Our challenge today is to grow our crowd investor audience as much and fast as our project portfolio. When we started we had a lot of crowd investors but not enough projects, and now it’s the other way round. As with every two-sided market, the two sides need to be kept in balance. At this stage we’re preparing to focus on more marketing activities and advertising to boost our crowd investor base.(Unrecognized node type) embedded-asset-block
View of the finalized solar panel project at the Nyaho Medical Centre in Accra, Ghana.
How do you think about the role of finance leaders in creating a positive impact?
It all starts with building sustainability in your DNA, and finance professionals can simply start by being aware of the positive and/or negative impact their actions are having.
Simple things such as seeing where you can be CO2 neutral for instance can help to reduce the negative impact, but we have to take this to a new level and take actions on where the business model itself can potentially contribute to do good, and those possibilities are endless.
There are so many challenges in nature and society that big firms can tackle in a profitable way. I particularly believe there’s a big responsibility on the investor side, if you have different assets in your portfolio it’s important to think about what can benefit the future instead of what you can exclude - at the moment, investors focus too much on exclusion lists rather than on going for real impact-driven investments at large scale.
co-founder and CFO at ecoligo
How do you see the future of impact finance?
I see a bright future. The topic has gained popularity through the years, and the recent crisis has only made awareness grow. Popularity itself isn’t enough for sure, but it’s a good thing to start tackling the topic on a bigger scale. I think it’s great to see big investors like Blackrock creating impact funds, it shows there’s not only a social interest but also a financial one.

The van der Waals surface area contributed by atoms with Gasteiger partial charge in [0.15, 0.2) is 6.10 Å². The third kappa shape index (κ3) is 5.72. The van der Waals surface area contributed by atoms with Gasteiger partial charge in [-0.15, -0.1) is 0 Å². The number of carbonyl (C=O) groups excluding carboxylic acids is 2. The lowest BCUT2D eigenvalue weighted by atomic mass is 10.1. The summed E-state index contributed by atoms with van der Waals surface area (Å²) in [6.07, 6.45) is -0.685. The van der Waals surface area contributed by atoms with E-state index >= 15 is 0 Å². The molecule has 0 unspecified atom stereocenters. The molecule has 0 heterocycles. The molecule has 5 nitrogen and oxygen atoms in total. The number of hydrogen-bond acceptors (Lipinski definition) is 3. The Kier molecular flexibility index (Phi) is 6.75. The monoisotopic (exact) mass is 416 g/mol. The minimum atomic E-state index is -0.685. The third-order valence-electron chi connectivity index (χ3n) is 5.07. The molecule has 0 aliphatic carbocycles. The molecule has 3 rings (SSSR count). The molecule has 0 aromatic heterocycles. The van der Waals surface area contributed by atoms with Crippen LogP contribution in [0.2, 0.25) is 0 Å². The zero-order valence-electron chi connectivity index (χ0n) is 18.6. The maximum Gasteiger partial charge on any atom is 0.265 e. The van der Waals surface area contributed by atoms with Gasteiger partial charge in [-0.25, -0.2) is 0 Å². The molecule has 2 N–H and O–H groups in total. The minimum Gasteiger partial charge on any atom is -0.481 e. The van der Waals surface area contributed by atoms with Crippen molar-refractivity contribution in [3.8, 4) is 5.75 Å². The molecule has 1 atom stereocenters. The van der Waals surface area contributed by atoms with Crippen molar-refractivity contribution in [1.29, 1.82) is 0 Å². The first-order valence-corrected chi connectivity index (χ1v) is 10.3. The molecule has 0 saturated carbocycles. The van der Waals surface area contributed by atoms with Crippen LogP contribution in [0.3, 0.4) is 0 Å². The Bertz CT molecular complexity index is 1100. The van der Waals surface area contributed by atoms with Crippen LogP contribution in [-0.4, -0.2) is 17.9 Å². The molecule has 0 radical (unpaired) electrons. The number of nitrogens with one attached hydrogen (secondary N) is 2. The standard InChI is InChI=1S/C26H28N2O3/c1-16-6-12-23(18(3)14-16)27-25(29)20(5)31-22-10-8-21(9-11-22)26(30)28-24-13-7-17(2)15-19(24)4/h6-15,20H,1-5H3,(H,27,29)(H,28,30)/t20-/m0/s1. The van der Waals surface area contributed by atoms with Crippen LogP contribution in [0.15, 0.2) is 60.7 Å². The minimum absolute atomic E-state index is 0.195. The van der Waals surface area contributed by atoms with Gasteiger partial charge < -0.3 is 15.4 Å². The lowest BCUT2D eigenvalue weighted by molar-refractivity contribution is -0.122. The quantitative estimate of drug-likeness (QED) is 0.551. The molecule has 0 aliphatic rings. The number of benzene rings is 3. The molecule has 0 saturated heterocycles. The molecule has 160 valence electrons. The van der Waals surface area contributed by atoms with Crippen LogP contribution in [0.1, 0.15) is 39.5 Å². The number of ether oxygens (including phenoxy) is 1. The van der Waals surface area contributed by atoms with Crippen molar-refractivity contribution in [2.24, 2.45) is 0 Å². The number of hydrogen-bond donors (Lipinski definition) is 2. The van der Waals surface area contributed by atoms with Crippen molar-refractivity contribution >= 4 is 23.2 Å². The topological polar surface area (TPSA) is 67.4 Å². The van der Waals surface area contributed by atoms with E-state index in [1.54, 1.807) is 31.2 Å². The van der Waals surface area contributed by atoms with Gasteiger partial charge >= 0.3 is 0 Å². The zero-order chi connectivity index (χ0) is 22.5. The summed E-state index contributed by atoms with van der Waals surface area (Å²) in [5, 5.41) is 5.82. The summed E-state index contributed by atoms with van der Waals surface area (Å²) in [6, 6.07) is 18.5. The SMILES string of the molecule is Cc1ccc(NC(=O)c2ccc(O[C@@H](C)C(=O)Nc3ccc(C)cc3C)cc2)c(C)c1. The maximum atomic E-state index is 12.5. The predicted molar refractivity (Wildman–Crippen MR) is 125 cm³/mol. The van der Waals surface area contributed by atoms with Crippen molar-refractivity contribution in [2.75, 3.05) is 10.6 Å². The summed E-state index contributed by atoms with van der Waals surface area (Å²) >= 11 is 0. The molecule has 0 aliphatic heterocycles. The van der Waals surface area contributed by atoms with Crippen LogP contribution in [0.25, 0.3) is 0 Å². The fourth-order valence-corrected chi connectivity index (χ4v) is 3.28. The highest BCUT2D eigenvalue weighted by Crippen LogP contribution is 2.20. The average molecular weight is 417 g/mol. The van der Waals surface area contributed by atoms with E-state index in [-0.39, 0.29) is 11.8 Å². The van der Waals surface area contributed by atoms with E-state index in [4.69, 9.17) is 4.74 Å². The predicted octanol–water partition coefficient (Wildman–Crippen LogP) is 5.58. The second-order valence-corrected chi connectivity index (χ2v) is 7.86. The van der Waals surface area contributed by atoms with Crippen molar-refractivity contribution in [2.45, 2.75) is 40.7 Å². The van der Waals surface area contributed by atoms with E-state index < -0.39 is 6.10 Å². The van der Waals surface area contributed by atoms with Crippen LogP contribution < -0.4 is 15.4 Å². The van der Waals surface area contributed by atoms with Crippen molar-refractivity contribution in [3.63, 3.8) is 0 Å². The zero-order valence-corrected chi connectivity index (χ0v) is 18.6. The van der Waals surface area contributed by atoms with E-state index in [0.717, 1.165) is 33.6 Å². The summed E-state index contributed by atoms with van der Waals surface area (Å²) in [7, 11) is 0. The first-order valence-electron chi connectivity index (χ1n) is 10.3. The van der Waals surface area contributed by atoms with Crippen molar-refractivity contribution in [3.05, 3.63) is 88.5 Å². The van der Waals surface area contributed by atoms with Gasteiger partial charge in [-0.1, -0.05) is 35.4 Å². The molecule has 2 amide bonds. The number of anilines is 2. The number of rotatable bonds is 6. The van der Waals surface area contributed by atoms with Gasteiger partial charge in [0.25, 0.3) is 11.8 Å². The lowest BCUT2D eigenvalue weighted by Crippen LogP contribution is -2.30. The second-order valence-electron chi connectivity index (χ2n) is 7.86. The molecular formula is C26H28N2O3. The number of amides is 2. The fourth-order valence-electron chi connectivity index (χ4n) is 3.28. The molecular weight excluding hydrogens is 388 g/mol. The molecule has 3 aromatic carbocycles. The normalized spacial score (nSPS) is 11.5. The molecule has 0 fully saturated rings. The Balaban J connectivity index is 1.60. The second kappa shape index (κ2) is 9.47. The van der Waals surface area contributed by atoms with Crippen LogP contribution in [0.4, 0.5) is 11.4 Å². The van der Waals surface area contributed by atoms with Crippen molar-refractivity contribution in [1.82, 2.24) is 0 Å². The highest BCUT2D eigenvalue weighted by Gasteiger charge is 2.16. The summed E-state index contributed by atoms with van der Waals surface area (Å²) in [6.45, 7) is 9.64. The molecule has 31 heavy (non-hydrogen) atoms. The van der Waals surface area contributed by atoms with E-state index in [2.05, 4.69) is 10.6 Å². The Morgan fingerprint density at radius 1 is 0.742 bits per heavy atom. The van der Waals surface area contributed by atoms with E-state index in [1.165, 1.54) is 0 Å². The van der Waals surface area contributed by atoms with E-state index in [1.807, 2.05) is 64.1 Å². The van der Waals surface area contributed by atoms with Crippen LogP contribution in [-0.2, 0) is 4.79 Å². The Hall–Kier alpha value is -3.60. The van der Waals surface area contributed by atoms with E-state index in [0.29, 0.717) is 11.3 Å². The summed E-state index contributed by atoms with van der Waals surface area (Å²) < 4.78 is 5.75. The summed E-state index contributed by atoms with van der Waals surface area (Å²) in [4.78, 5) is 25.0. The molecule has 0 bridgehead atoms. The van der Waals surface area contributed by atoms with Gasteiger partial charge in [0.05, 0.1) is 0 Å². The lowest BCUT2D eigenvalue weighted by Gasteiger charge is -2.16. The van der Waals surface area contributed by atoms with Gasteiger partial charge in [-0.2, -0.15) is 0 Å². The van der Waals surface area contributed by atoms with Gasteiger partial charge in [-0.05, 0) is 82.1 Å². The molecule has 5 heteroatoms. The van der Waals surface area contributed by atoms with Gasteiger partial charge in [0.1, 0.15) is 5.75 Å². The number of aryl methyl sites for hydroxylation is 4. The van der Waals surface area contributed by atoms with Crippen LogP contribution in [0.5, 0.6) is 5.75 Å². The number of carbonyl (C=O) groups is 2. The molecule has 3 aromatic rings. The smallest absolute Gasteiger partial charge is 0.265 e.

Unfortunately, some of the biggest companies here in Germany are not leading by example. Thinking about the Siemens case to supply an Australian coal mine, decisions are still made with a short-term financial perspective which won’t succeed in the long-run.
What do you enjoy most about your job?
The diversity of people in our team. We have employees working in 6 different countries spread all over the globe with very different cultural backgrounds. We have also managed to keep a gender balance of 50:50.
In my particular role as CFO, I enjoy being not only exposed to the classic finance topics but also having the responsibility over the marketing department, as this is an elemental piece of our project fundraising via the crowd investors. As the topic of crowd investing is gaining great momentum and a lot of policies change here in Europe to facilitate online investments, it is a fabulous industry to combine with the renewable energy sector of which I’ve been part of for many years.
Any resources you’d recommend for those who’d like to learn more impact finance?
I am more into classic startup literature, and recently I’ve been hooked up with No Rule Rules by Reed Hastings (Netflix’s founder). My philosophy about impact finance is to practice it as much as possible rather than reading a lot about it - although it’s a great way to learn too! I don’t think there is a certain “art” you must learn to do good, but practicing on how you invest, how you create projects, makes the difference.